Page said that Rawlings-Blake would also be unable to join in a debate next week hosted by the Safe and Sound Campaign, which advocates for children and teens. 



Posted by Julie Scharper at 6:37 PM | | Comments (5)
Categories: 2011 City Campaigns

Md. GOP lawmakers hold out on debt deal

Maryland’s two Republican members of Congress were once again hedging their bets Monday over the latest deal to raise the nation’s $14.3 trillion debt ceiling, with Rep. Andy Harris saying he’s “leaning against” the proposal and Rep. Roscoe G. Bartlett noting that he’s “technically undecided.”

The proposal, which would cut $917 billion in spending over a decade to extend the debt ceiling through the end of the year, could come up for a vote in the House on Monday – a day before the deadline to raise the debt ceiling or risk default. Democrats say a Senate vote will take place after the House acts.

Harris, of Baltimore County, was one of the first conservatives to tie his support for raising the debt ceiling to a proposed constitutional amendment that would require Washington to balance the federal budget. On Monday, Harris said he was concerned that “the linkage to the balanced budget amendment isn’t strong enough” in the deal worked out between the White House and congressional leaders over the weekend. “There’s not enough reason for someone to vote for” the amendment, he said.

Harris, who represents the Eastern Shore, nevertheless predicted the measure would pass.
Bartlett, meanwhile, said there are “a lot of good things in this bill,” but said that spreading out the initial budget cuts over 10 years is a problem for him. “That’ll never balance your budget at home, and it’s not going to balance your budget here, either.”

Both Harris and Bartlett were among the final holdouts of the original proposal put forward by Speaker John Boehner last week. Both came on board – and ultimately voted for that bill – when Republicans leaders added the balanced budget amendment to the legislation. That bill was promptly tabled by the Senate.

The most recent version only requires a vote on the budget amendment.

What’s less clear is how some of Maryland’s Democrats feel about the 11th-hour deficit-reduction deal, particularly Rep. Donna F. Edwards, a Prince George’s County lawmaker who has increasingly positioned herself as a progressive leader. A spokesman for Edwards did not return a request for comment.

Posted by John Fritze at 3:28 PM | | Comments (4)
Categories: Washington

CASA wants to overturn in-state tuition petition

** Updated to includes grounds for lawsuit

CASA de Maryland wants a court to overturn the petition drive that suspended the Maryland Dream Act, and plans to sue the Maryland State Board of Elections, a spokeswoman said. Their hope is to reinstate the controversial law and prevent it from going to referendum in 2012.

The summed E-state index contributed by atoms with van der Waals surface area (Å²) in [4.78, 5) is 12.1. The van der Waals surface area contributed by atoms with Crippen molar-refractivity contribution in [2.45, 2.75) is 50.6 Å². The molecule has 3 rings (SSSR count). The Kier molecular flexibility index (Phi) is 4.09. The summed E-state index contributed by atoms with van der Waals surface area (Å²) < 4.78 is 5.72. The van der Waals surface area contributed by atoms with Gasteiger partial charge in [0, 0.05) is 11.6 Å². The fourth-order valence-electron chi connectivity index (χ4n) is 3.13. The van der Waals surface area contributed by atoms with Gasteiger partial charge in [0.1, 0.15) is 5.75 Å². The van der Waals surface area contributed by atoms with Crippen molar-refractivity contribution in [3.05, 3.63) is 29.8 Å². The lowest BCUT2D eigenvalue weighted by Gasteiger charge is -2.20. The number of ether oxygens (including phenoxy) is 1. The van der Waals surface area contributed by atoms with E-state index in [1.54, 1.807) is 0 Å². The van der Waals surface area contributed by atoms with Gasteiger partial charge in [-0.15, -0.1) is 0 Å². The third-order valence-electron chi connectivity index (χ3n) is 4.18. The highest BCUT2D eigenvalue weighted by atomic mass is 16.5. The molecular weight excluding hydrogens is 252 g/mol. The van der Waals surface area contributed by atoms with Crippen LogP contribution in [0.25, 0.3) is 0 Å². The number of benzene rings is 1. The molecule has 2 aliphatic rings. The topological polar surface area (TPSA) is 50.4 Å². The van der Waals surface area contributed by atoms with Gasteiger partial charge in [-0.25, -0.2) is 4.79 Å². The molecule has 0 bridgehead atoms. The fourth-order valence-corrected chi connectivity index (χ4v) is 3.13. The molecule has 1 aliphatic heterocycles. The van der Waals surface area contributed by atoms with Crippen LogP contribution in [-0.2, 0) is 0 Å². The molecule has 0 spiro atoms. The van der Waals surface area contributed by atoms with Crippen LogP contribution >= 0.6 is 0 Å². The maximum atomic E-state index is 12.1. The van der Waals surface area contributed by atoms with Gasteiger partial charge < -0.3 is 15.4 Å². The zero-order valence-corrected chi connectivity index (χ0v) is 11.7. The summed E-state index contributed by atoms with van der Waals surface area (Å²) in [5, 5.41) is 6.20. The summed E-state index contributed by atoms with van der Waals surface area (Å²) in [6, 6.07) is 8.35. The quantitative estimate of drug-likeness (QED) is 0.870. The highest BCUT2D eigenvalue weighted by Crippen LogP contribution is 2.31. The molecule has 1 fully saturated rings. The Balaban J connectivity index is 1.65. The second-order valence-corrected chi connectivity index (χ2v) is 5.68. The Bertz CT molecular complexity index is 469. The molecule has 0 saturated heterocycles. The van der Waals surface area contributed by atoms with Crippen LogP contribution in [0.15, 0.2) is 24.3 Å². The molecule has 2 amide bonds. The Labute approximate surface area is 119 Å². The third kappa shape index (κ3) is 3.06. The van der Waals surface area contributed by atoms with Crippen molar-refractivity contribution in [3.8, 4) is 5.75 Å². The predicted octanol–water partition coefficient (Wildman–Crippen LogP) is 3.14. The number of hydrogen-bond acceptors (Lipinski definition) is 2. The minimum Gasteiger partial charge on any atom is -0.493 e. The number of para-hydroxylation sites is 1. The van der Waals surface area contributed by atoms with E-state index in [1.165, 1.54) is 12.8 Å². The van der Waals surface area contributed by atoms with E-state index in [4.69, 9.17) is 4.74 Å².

Joe Sandler, an attorney hired by Casa, said at a news conference this morning that the petitions generated by the website should not count because the computer fills out some voter information. He also says that the Maryland Dream Act should be viewed as an appropriation, a type of law that can not be petitioned to ballot.

More than 132,000 Marylanders signed a petition this summer to reject a state law allowing illegal immigrants tuition discounts at state colleges and universities -- nearly double the number needed to trigger a referendum. But CASA funded lawyers have spent the past few weeks poring over the petitions looking for flaws.

There's been no public polling on the issue, but my Sun colleague Julie Bykowicz wrote in Sunday's paper about Maryland's split personality on immigration issues. The state funds flow to CASA, a group that welcome immigrants regardless of status; but some counties have used their tax money to aggressively deport undocumented workers.

Posted by Annie Linskey at 8:00 AM | | Comments (56)
Categories: Immigration
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About the bloggers
Annie Linskey covers state politics and government for The Baltimore Sun. Previously, as a City Hall reporter, she wrote about the corruption trial of Mayor Sheila Dixon and kept a close eye on city spending. Originally from Connecticut, Annie has also lived in Phnom Penh, Cambodia, where she reported on war crimes tribunals and landmines. She lives in Canton.

John Fritze has covered politics and government at the local, state and federal levels for more than a decade and is now The Baltimore Sun’s Washington correspondent. He previously wrote about Congress for USA TODAY, where he led coverage of the health care overhaul debate and the 2010 election. A native of Albany, N.Y., he currently lives in Montgomery County.

Julie Scharper covers City Hall and Baltimore politics. A native of Baltimore County, she graduated from The Johns Hopkins University in 2001 and spent two years teaching in Honduras before joining The Baltimore Sun. She has followed the Amish community of Nickel Mines, Pa., in the year after a schoolhouse massacre, reported on courts and crime in Anne Arundel County, and chronicled the unique personalities and places of Baltimore City and its surrounding counties.